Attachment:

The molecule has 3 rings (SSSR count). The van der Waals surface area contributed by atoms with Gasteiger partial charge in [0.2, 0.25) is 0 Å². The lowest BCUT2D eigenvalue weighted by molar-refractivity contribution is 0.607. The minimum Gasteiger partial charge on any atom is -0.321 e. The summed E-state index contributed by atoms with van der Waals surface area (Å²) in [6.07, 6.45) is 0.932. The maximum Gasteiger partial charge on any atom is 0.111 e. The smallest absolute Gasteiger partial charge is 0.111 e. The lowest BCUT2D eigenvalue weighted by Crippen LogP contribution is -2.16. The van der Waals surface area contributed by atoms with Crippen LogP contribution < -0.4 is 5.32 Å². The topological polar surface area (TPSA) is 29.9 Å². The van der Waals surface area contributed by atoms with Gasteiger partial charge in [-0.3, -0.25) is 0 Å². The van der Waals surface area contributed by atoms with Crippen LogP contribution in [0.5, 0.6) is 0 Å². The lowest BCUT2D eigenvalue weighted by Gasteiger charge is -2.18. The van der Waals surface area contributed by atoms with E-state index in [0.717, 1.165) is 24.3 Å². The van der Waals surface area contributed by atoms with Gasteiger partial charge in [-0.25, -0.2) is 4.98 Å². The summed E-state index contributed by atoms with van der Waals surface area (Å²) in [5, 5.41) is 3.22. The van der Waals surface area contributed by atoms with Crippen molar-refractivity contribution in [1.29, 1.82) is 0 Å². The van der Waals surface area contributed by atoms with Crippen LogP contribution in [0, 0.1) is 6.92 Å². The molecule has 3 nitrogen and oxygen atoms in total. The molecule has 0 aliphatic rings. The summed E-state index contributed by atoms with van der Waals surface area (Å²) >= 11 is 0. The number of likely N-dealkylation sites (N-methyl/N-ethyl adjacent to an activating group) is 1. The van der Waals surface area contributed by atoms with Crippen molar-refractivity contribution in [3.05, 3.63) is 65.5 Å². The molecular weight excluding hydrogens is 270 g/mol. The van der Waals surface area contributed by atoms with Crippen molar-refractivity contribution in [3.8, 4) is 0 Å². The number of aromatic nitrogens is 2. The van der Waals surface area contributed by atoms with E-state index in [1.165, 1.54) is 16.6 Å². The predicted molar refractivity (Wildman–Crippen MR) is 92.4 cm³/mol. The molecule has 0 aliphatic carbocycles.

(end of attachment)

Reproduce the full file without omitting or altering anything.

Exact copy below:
The molecule has 3 rings (SSSR count). The van der Waals surface area contributed by atoms with Gasteiger partial charge in [0.2, 0.25) is 0 Å². The lowest BCUT2D eigenvalue weighted by molar-refractivity contribution is 0.607. The minimum Gasteiger partial charge on any atom is -0.321 e. The summed E-state index contributed by atoms with van der Waals surface area (Å²) in [6.07, 6.45) is 0.932. The maximum Gasteiger partial charge on any atom is 0.111 e. The smallest absolute Gasteiger partial charge is 0.111 e. The lowest BCUT2D eigenvalue weighted by Crippen LogP contribution is -2.16. The van der Waals surface area contributed by atoms with Crippen LogP contribution < -0.4 is 5.32 Å². The topological polar surface area (TPSA) is 29.9 Å². The van der Waals surface area contributed by atoms with Gasteiger partial charge in [-0.3, -0.25) is 0 Å². The van der Waals surface area contributed by atoms with Crippen LogP contribution in [0.5, 0.6) is 0 Å². The lowest BCUT2D eigenvalue weighted by Gasteiger charge is -2.18. The van der Waals surface area contributed by atoms with E-state index in [0.717, 1.165) is 24.3 Å². The van der Waals surface area contributed by atoms with Gasteiger partial charge in [-0.25, -0.2) is 4.98 Å². The summed E-state index contributed by atoms with van der Waals surface area (Å²) in [5, 5.41) is 3.22. The van der Waals surface area contributed by atoms with Crippen molar-refractivity contribution in [1.29, 1.82) is 0 Å². The van der Waals surface area contributed by atoms with Crippen LogP contribution in [0, 0.1) is 6.92 Å². The molecule has 3 nitrogen and oxygen atoms in total. The molecule has 0 aliphatic rings. The summed E-state index contributed by atoms with van der Waals surface area (Å²) >= 11 is 0. The number of likely N-dealkylation sites (N-methyl/N-ethyl adjacent to an activating group) is 1. The van der Waals surface area contributed by atoms with Crippen molar-refractivity contribution in [3.05, 3.63) is 65.5 Å². The molecular weight excluding hydrogens is 270 g/mol. The van der Waals surface area contributed by atoms with Crippen molar-refractivity contribution in [3.8, 4) is 0 Å². The number of aromatic nitrogens is 2. The van der Waals surface area contributed by atoms with E-state index in [1.165, 1.54) is 16.6 Å². The predicted molar refractivity (Wildman–Crippen MR) is 92.4 cm³/mol. The molecule has 0 aliphatic carbocycles.